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Negotiating with the other side

This content applies to England & Wales

Negotiating with the other side prior to going into court, and agreements made 'at the court door'.

Before going into court

It is quite likely, particularly in possession cases, that the solicitor for the applicant may wish to speak to the defendant or her/his representative prior to going into court. S/he will be interested to know what defence or proposals the defendant will be putting to the court in order to avoid possession. It may be possible for the two sides to agree on certain facts or terms that can be presented to the court without the need to hear evidence or argument.

If there are facts that the parties agree upon, it is in their interest to make a written admission stating the agreed facts of the case. This type of admission is called a 'pre-action admission'[1] and should be submitted to the court in writing at least 14 days after the service of the claim form, or 14 days after the service of particulars, if served after the claim form.[2] Practice Direction 14 of the Civil Procedural Rules provides further information about admissions generally and how to file an admission.[3]

During the proceedings, it is important for an adviser to be aware of how intimidating the court can appear to a client, and s/he should try to ensure that the client does not agree to terms that s/he cannot afford. In cases where there is a defence that is disputed, but there is not enough time set aside at the hearing to discuss all the issues, it is often worth suggesting to the other party that the case should be adjourned to another date, with directions given by the court as to a timetable for the parties to exchange statements and evidence.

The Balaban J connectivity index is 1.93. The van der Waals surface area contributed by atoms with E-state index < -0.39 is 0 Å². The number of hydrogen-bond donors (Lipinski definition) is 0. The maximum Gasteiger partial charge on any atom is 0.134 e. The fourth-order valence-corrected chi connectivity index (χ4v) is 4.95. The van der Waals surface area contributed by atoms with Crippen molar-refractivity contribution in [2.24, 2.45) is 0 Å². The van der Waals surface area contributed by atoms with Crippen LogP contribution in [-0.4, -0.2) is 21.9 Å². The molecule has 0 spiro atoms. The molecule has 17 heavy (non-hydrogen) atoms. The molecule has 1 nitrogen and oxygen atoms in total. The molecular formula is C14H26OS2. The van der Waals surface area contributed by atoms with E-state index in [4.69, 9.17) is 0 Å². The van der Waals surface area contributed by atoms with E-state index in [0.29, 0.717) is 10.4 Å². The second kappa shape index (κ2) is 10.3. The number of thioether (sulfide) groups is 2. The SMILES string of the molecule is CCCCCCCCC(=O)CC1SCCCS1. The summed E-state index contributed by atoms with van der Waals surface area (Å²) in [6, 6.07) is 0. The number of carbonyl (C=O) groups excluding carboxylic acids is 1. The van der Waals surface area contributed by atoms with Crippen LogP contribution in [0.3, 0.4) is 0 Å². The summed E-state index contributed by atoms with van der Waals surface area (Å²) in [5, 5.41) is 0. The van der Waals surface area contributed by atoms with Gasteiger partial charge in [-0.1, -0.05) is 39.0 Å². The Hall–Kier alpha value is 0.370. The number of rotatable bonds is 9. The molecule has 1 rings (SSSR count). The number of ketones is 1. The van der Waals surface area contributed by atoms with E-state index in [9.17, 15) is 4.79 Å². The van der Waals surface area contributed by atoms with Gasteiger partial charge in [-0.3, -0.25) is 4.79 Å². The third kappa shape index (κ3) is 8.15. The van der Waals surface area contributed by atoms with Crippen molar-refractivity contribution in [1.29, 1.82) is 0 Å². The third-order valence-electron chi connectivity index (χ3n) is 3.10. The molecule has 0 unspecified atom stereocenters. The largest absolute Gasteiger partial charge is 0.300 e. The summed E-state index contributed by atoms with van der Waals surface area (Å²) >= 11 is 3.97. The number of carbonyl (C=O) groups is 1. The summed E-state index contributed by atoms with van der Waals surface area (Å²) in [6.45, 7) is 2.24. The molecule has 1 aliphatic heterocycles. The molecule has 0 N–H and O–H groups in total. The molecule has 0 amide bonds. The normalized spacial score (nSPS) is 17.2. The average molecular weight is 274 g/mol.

However, if a suitable agreement can be made at this point then, tactically, it is a good idea to do so as it saves time and possibly costs (see the section on Costs for more on this), in avoiding further adjournments. It may also be possible to make an agreement about costs, especially if the defendant has a good case.

Agreements made 'at the court door'

The court will not necessarily endorse the agreement made by the parties before the hearing. In some cases, such as possession claims for secure tenancies (which cannot be ended unless it is reasonable and/or suitable accommodation is available), the court must also satisfy itself that it is reasonable to give the order requested and that it is reasonable to give an order at all. The position as to the court's discretion is set out in statute and case law relevant to the type of case, and advisers should make sure they are familiar with this before the hearing. In practice, however, courts often do take the view that it is reasonable to endorse agreements made by the parties.

Where an agreement has been made prior to entering the court, then the representative who speaks first (usually the person representing the applicant/claimant) should inform the judge of this.

[1] Rule 14.1 Civil Procedure Rules 1998 SI 1998/3132.

[2] Rule 14.2 Civil Procedure Rules 1998 SI 1998/3132.

[3] Practice Direction 14, Civil Procedural Rules 1998 SI 1998/3132.

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